The above would be a lot easier to swallow if the automotive industry asked drivers before harvesting data or bothered to compensate them for the privilege. But automakers have also shown themselves to be absolutely terrible when it comes to protecting customer data. A Mozilla Foundation study from earlier this year claimed that just about every automaker under the sun shares data with third parties. Today’s vehicles accumulate and transmit an average of 25 gigabytes of data per hour. That is a staggering amount of information to give up and most drivers are still unaware that it’s even happening.

However, it is slowly becoming common knowledge and this has deterred the automotive lobby from making bold claims about how right-to-repair legislation would lead to a world where customer data (and even vehicle controls) could be readily accessed by hackers and third parties. Framing the matter as a cybersecurity issue was formerly the blanket response to any assertions that the industry needed to open up data access to independent repair shops and the people who actually own the car. But people can now point out that automakers rarely bother to protect customer data as a quick rebuttal.

For the sake of transparency, I need to confess that my interests are broadly aligned with the right-to-repair movement. While I’m happy to praise automakers for building a good car, industry activities in regard to vehicular connectivity and data procurement are things I would oppose on moral grounds. I’ve even told marketing representatives and engineers from numerous brands that I believed what they were doing with customer data hinged on a banal form of evil.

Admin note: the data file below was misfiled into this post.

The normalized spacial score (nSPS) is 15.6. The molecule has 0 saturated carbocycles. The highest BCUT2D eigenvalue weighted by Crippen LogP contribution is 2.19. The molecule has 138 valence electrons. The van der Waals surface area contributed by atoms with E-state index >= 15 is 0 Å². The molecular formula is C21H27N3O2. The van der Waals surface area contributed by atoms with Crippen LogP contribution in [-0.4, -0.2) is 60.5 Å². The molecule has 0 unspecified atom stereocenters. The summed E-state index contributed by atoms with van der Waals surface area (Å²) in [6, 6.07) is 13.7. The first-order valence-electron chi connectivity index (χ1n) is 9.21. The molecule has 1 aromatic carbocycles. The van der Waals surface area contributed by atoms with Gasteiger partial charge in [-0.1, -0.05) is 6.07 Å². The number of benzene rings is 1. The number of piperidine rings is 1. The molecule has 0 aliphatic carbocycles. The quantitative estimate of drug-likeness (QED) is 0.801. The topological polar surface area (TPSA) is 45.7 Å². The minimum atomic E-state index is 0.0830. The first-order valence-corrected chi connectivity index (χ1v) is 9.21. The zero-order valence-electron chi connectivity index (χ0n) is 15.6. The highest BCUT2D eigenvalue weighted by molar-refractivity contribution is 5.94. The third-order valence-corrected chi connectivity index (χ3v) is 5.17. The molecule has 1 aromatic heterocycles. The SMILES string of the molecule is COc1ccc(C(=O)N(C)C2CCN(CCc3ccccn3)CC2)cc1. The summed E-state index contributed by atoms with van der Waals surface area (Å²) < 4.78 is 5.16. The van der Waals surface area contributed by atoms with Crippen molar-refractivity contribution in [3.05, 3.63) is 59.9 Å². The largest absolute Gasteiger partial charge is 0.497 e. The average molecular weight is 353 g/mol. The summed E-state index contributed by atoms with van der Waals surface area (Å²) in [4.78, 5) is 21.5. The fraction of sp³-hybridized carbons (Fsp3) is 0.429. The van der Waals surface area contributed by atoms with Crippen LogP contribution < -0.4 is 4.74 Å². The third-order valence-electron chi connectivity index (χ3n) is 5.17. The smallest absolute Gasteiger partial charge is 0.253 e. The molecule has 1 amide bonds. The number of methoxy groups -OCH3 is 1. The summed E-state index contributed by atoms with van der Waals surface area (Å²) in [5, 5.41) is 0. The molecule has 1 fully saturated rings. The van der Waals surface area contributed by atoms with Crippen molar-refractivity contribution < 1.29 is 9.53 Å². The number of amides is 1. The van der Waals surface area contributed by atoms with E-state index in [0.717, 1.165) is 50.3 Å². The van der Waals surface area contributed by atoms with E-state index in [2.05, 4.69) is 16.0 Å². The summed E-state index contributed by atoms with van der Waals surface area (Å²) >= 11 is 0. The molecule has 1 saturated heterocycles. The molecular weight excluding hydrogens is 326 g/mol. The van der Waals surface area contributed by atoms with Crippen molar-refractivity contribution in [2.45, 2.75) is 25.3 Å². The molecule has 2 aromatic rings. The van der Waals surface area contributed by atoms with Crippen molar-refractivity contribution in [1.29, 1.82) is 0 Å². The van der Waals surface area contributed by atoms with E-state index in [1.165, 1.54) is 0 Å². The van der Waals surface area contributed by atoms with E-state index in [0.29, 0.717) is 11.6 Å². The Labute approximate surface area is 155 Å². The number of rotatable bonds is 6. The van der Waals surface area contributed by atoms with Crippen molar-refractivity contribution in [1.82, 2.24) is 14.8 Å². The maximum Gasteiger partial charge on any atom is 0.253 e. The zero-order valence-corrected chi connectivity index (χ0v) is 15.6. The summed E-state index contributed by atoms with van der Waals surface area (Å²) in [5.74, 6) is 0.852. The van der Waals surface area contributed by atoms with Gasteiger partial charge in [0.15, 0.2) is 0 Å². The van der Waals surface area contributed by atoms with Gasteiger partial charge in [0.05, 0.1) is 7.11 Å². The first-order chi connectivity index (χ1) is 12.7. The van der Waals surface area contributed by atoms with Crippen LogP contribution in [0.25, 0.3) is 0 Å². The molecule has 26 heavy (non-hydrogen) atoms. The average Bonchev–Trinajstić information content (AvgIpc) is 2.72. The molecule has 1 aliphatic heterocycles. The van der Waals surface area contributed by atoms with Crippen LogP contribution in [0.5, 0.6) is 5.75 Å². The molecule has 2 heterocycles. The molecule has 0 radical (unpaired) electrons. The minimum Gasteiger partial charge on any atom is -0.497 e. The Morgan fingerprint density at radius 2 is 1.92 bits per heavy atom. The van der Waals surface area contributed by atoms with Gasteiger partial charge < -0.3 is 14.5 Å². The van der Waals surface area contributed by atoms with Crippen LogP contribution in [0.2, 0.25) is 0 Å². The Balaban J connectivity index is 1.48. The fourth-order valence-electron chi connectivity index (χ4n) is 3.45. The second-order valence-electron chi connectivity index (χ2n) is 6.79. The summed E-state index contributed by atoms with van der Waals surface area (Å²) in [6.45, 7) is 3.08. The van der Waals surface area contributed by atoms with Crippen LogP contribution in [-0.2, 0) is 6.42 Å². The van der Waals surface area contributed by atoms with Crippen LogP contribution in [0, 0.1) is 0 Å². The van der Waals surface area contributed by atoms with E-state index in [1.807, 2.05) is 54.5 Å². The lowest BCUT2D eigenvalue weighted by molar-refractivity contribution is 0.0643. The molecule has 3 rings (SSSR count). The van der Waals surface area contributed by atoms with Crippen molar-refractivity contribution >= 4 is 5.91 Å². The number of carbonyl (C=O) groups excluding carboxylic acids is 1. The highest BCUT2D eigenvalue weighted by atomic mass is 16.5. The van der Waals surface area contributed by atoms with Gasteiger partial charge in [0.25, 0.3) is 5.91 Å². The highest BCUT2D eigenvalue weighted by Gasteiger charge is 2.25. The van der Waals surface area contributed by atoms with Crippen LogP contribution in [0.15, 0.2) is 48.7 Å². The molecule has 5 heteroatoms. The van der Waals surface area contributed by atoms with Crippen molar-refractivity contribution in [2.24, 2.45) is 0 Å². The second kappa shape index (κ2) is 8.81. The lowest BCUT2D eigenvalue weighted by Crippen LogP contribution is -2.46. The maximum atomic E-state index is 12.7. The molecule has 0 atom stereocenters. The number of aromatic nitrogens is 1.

But I’ve also informed them that I understand why they’re playing the game this way. Tech firms and media companies have leveraged data harvesting into vast fortunes. That’s difficult to ignore and likely the primary reason we’ve seen so many industries pivot toward smart or connected devices consumers seem to like less than the old stuff. New technologies allow companies to procure useful tidbits of information that can help with product planning, supply chain management, or simply compile info to be sold to interested parties.

As there also seems to be no government oversight pertaining to corporate monopolies anymore, businesses can effectively expand into all sorts of directions that would have previously been chided for being anti-competitive.